What are some visual cues to know when the ferments are ready?
Visual cues are subject to what you are fermenting. For instance, if you are brining you can observe the carbonation that takes place in the salt water during the first few days of fermentation. Generally, by the third to fifth day the bubbles from the carbonation will start to die out or slow down. This is an indication that the bacteria has eaten all the available natural sugars. At this stage you can start tasting and decide whether you would like to continue the fermentation to make the food more sour or stop it altogether.

Is it possible to reuse the fermentation brine for future batches?
Yes, absolutely! In fact the old brine is extremely rich in good bacteria, yeast and enzymes, so always try and save the brine to use for future batches or as a starter.

How do I avoid mould growth during fermentation?
Mould is a form of contamination. So avoiding its formation will depend on its exposure to oxygen and the sterility of the jars used and the surrounding of your fermentation station. Another point to note is that visually when mould on fermented foods is white it is quite often kahm yeast, which is not toxic and can be easily removed. If there is mould of any other colour is it most likely contaminated and not safe.

How can one experiment with flavours and ingredients when it comes to fermented drinks like kombucha?
For flavouring of fermented drinks the key to remember is, a little goes a long way. After the first ferment once you remove your mother culture you can add a combination of various herbs and spices, but do keep in mind that the flavour will only get stronger as you continue to ferment your drink. My suggestion would be to not go over the top and try to keep the combinations simple and complimentary to the flavour of the drink.

How does one maintain the equipment used for fermentation? (e.g., cleaning, sanitising, storing)
If you are looking to maintain your home fermentation station, you can dip all your containers and equipment in a mix of hot water and vinegar or plain vinegar to sanitise them. Always keep the counters clean in the same way before assembling your ferment. Sanitation and cleanliness in the initial stages can go a long way in keeping your ferments safe from contaminants.

How should I store fermented foods once they are ready?
Some fermented foods, like fermented lime pickle for example, can be stored at room temperature for years together, only making the pickle better with time. While most other ferments need to be refrigerated, drop the average temperature down to 4 to 8 degrees in order to stop or slow down the fermentation process. The cool temperature will avoid over fermentation. Make sure to avoid using plastic containers and instead opt for glass or ceramic airtight containers as they are the optimum vessels for storing your ferments.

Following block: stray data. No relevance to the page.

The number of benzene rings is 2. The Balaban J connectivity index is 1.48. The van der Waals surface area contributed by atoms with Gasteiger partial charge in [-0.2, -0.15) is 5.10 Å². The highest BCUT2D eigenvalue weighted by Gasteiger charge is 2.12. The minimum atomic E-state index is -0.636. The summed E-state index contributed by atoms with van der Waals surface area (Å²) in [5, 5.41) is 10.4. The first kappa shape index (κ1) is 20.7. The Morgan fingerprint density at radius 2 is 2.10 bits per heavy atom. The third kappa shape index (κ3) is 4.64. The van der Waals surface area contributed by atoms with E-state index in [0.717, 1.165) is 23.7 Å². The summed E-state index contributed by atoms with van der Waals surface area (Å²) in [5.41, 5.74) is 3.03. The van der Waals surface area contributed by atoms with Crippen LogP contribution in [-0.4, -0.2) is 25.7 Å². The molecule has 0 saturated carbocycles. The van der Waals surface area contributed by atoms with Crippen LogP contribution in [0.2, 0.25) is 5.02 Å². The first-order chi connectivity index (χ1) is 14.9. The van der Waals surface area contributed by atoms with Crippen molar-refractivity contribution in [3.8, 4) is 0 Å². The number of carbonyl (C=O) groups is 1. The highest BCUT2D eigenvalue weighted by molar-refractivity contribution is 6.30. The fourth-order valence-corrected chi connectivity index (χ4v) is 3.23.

What are some common issues and troubleshooting tips one might have to navigate through during fermentation?
The common issue is often over-fermenting due to negligence or temperature fluctuation. An important practice is to always have masking tape and a marker handy at your fermentation station so you can diligently label your ferment with the date and time and routinely check your ferments.

Are there any tips and tricks to salvage any fermentation failures or spoilage?
As mentioned before, if there is white mould formation one can simply remove the layer of mould and continue to ferment. If you sense it might have spread further in the jar you can relocate your ferment in a newly sanitised jar for safe measure while using the same brine.

What steps can one take to extend the shelf life of fermented products?
Fermentation as a process is used to increase the shelf life of edibles. These products are natural preservatives for fresh foods. To further extend the shelf life of your ferments remember that they require minimum oxygen exposure and need to be kept in the refrigerator at an average of 4°C to slow down the fermenting process.

If this guide has got you excited to set up your own station at home, chef Moina also has an online class where you can learn to make your own sauerkraut, lacto-fermented veggie pickles, baba ganoush and more. Click here for more information (and maybe even to enrol).

Natasha Kittur

Natasha Kittur

Natasha Kittur is an aspiring writer. Her love for anything with cheese and spice is profound, but a white sauce pasta always tops her list. In her free time you will catch her reading or watching crime books and shows or go on and on about psychological experiments and theories. She aims to write a book in the fictional genre someday.